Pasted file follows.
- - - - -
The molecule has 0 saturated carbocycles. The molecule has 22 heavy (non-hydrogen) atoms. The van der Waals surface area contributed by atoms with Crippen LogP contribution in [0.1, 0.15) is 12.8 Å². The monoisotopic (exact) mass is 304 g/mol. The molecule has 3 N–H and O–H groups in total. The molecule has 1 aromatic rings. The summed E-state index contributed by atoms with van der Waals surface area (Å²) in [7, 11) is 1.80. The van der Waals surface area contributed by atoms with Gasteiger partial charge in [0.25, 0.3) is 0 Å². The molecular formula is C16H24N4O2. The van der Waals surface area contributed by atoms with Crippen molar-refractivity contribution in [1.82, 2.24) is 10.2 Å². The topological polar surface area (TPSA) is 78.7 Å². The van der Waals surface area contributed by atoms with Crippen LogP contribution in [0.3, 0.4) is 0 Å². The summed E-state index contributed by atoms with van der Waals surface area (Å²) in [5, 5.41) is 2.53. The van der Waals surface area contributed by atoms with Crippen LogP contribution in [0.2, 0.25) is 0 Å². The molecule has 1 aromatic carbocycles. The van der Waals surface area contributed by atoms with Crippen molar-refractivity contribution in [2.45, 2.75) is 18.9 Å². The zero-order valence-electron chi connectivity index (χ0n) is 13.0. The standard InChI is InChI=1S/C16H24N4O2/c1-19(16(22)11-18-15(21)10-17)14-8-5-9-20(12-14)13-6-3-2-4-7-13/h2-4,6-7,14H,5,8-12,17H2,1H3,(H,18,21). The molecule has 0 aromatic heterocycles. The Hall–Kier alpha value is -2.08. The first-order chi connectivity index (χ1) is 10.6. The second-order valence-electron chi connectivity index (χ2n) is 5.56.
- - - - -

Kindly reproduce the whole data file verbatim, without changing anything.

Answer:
The molecule has 0 saturated carbocycles. The molecule has 22 heavy (non-hydrogen) atoms. The van der Waals surface area contributed by atoms with Crippen LogP contribution in [0.1, 0.15) is 12.8 Å². The monoisotopic (exact) mass is 304 g/mol. The molecule has 3 N–H and O–H groups in total. The molecule has 1 aromatic rings. The summed E-state index contributed by atoms with van der Waals surface area (Å²) in [7, 11) is 1.80. The van der Waals surface area contributed by atoms with Gasteiger partial charge in [0.25, 0.3) is 0 Å². The molecular formula is C16H24N4O2. The van der Waals surface area contributed by atoms with Crippen molar-refractivity contribution in [1.82, 2.24) is 10.2 Å². The topological polar surface area (TPSA) is 78.7 Å². The van der Waals surface area contributed by atoms with Crippen LogP contribution in [0.3, 0.4) is 0 Å². The summed E-state index contributed by atoms with van der Waals surface area (Å²) in [5, 5.41) is 2.53. The van der Waals surface area contributed by atoms with Crippen LogP contribution in [0.2, 0.25) is 0 Å². The molecule has 1 aromatic carbocycles. The van der Waals surface area contributed by atoms with Crippen molar-refractivity contribution in [2.45, 2.75) is 18.9 Å². The zero-order valence-electron chi connectivity index (χ0n) is 13.0. The standard InChI is InChI=1S/C16H24N4O2/c1-19(16(22)11-18-15(21)10-17)14-8-5-9-20(12-14)13-6-3-2-4-7-13/h2-4,6-7,14H,5,8-12,17H2,1H3,(H,18,21). The molecule has 0 aromatic heterocycles. The Hall–Kier alpha value is -2.08. The first-order chi connectivity index (χ1) is 10.6. The second-order valence-electron chi connectivity index (χ2n) is 5.56.